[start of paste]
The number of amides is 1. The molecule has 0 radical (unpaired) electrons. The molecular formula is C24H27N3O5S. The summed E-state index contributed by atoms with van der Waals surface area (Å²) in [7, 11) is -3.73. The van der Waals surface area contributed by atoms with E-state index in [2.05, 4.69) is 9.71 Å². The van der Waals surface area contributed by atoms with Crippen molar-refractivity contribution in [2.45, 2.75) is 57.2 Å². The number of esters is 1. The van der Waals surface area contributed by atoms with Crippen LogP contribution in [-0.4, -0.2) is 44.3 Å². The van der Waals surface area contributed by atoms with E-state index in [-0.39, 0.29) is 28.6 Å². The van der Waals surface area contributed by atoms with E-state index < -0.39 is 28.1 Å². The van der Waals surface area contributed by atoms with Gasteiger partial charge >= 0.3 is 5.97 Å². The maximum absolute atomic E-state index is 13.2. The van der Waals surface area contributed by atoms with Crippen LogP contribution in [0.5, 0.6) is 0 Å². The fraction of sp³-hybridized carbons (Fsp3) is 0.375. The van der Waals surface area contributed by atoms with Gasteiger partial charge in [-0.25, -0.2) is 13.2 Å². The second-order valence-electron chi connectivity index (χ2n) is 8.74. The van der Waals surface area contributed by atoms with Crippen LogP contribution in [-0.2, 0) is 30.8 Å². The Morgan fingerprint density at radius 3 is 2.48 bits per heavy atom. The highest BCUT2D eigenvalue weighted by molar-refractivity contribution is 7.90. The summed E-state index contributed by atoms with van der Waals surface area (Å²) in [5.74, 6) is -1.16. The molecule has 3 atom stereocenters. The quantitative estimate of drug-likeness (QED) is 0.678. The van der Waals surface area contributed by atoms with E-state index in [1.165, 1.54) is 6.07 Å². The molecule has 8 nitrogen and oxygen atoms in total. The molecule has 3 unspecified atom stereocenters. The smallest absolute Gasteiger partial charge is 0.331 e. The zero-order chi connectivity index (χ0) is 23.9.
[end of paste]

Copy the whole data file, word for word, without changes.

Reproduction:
The number of amides is 1. The molecule has 0 radical (unpaired) electrons. The molecular formula is C24H27N3O5S. The summed E-state index contributed by atoms with van der Waals surface area (Å²) in [7, 11) is -3.73. The van der Waals surface area contributed by atoms with E-state index in [2.05, 4.69) is 9.71 Å². The van der Waals surface area contributed by atoms with Crippen molar-refractivity contribution in [2.45, 2.75) is 57.2 Å². The number of esters is 1. The van der Waals surface area contributed by atoms with Crippen LogP contribution in [-0.4, -0.2) is 44.3 Å². The van der Waals surface area contributed by atoms with E-state index in [-0.39, 0.29) is 28.6 Å². The van der Waals surface area contributed by atoms with E-state index < -0.39 is 28.1 Å². The van der Waals surface area contributed by atoms with Gasteiger partial charge >= 0.3 is 5.97 Å². The maximum absolute atomic E-state index is 13.2. The van der Waals surface area contributed by atoms with Crippen LogP contribution in [0.5, 0.6) is 0 Å². The fraction of sp³-hybridized carbons (Fsp3) is 0.375. The van der Waals surface area contributed by atoms with Gasteiger partial charge in [-0.25, -0.2) is 13.2 Å². The second-order valence-electron chi connectivity index (χ2n) is 8.74. The van der Waals surface area contributed by atoms with Crippen LogP contribution in [-0.2, 0) is 30.8 Å². The Morgan fingerprint density at radius 3 is 2.48 bits per heavy atom. The highest BCUT2D eigenvalue weighted by molar-refractivity contribution is 7.90. The summed E-state index contributed by atoms with van der Waals surface area (Å²) in [5.74, 6) is -1.16. The molecule has 3 atom stereocenters. The quantitative estimate of drug-likeness (QED) is 0.678. The van der Waals surface area contributed by atoms with E-state index in [1.165, 1.54) is 6.07 Å². The molecule has 8 nitrogen and oxygen atoms in total. The molecule has 3 unspecified atom stereocenters. The smallest absolute Gasteiger partial charge is 0.331 e. The zero-order chi connectivity index (χ0) is 23.9.